It’s not every day that a lawyer gets to go toe-to-toe with a man who was once among America’s most beloved figures. Kristen Gibbons Feden did it in 2018 when she took on Bill Cosby, who was standing trial for sexually assaulting Andrea Constand.
It wasn’t her first shot at it, either. A former member of the Montgomery County District Attorney’s Office, Feden was involved with the first trial, which ended in a hung jury. So when she had a second shot, there was never a question whether she’d take it. “As a prosecutor, your job is very difficult,” she says. “You have to ask someone to get on the stand and be subject to public humiliation, public dissection, in a room where the person who created that trauma for you is going to be there staring you down.”
The trial came to an end on April 26, 2018, after a passionate closing statement Feden delivered with M. Stewart Ryan. Cosby was found guilty and sentenced to three to 10 years in prison. It was the first successful high-profile case in the era of #MeToo and Time’s Up. “I’m hopeful that the climate by which victims feel comfortable to come forward has changed,” says Feden. “I hope the public is more educated and informed about many of the misconceptions people hold about rape victims.”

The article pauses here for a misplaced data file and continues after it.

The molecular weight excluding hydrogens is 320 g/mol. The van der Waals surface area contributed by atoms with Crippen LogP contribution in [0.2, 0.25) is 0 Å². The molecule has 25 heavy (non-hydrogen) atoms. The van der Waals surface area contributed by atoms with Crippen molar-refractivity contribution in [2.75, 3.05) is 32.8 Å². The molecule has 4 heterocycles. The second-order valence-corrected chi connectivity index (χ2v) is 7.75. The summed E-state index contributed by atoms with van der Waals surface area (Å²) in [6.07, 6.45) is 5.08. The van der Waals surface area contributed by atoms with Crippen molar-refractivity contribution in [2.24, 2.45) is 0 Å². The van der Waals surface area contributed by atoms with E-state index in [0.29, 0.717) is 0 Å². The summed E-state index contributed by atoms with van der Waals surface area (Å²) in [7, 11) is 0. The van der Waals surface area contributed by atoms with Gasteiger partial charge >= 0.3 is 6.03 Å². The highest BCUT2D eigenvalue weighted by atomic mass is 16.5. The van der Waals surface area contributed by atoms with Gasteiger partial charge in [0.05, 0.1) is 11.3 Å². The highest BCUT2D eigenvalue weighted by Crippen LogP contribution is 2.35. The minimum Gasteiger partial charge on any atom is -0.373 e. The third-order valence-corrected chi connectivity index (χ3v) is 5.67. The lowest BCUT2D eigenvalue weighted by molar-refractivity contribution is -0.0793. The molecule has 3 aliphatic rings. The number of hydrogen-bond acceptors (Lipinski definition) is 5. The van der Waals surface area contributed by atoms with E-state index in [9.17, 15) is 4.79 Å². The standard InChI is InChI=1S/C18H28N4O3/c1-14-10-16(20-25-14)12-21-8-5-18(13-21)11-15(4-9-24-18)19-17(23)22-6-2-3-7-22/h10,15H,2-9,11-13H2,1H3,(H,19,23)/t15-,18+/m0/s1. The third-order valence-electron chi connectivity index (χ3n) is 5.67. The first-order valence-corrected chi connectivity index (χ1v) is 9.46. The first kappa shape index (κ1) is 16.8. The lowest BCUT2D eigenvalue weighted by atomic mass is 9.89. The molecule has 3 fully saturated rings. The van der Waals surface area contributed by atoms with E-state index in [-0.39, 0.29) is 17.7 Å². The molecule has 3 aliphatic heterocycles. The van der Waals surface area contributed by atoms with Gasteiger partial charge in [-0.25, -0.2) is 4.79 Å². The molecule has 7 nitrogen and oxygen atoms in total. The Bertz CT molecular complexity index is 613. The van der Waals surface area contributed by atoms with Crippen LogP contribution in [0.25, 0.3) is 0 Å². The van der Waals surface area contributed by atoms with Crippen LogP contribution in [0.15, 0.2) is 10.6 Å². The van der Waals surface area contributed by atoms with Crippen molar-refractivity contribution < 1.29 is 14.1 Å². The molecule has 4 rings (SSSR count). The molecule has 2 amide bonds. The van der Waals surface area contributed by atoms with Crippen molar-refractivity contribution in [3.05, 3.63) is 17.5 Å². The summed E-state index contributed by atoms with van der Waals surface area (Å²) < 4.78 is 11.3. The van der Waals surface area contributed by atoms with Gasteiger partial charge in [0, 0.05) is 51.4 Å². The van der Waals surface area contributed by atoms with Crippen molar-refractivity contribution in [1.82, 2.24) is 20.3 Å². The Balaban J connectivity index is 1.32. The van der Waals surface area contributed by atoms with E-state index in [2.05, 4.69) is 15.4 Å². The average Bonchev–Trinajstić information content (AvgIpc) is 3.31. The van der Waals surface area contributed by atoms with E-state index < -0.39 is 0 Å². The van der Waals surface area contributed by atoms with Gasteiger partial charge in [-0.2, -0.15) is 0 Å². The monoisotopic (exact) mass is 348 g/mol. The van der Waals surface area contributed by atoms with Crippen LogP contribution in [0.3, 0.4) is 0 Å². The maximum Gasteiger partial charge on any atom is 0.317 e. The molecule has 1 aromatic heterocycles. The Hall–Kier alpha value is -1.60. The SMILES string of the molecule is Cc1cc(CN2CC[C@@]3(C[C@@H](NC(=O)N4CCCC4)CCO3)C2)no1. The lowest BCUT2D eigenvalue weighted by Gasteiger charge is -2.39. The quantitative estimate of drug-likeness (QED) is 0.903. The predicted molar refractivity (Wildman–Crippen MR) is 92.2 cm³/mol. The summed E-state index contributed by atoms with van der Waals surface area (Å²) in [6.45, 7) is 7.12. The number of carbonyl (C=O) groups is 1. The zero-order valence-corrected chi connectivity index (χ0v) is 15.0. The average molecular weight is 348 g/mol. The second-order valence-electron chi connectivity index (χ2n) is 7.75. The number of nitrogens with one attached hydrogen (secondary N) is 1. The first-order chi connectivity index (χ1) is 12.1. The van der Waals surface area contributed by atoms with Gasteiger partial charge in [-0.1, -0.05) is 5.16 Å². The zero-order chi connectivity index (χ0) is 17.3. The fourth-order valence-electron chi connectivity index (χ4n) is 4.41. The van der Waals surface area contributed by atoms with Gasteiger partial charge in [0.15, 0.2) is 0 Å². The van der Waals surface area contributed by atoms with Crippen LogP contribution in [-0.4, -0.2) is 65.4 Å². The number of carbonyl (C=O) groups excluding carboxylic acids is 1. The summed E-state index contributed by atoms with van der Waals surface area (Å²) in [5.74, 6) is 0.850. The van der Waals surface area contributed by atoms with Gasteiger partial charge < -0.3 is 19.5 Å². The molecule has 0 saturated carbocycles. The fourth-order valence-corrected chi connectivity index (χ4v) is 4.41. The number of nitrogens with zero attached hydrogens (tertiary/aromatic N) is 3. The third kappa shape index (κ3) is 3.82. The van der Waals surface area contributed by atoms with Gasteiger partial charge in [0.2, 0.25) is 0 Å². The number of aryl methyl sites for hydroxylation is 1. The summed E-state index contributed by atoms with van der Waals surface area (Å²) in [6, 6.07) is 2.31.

The victory is all the more impressive given the fact that, prior to the trial, Feden moved to Stradley Ronon Stevens & Young in Philadelphia and was litigating for other clients there. At Stradley Ronon, she focuses on “institutional responses to sexual and gender-based harassment and abuse, ethical concerns, discrimination [and] other misconduct,” along with employment and labor concerns for corporate, governmental and educational clients. “A lot of my work currently entails internal investigations,” says Feden, who lives in Montgomery County.
Feden furthers her work in sex crimes, domestic violence and human trafficking through related pro-bono cases at Stradley Ronon and by sitting on the boards of AEquitas and the Victim Services Center of Montgomery County. Through all of her work, she hopes a simple but powerful message rings clear: “You can seek justice.”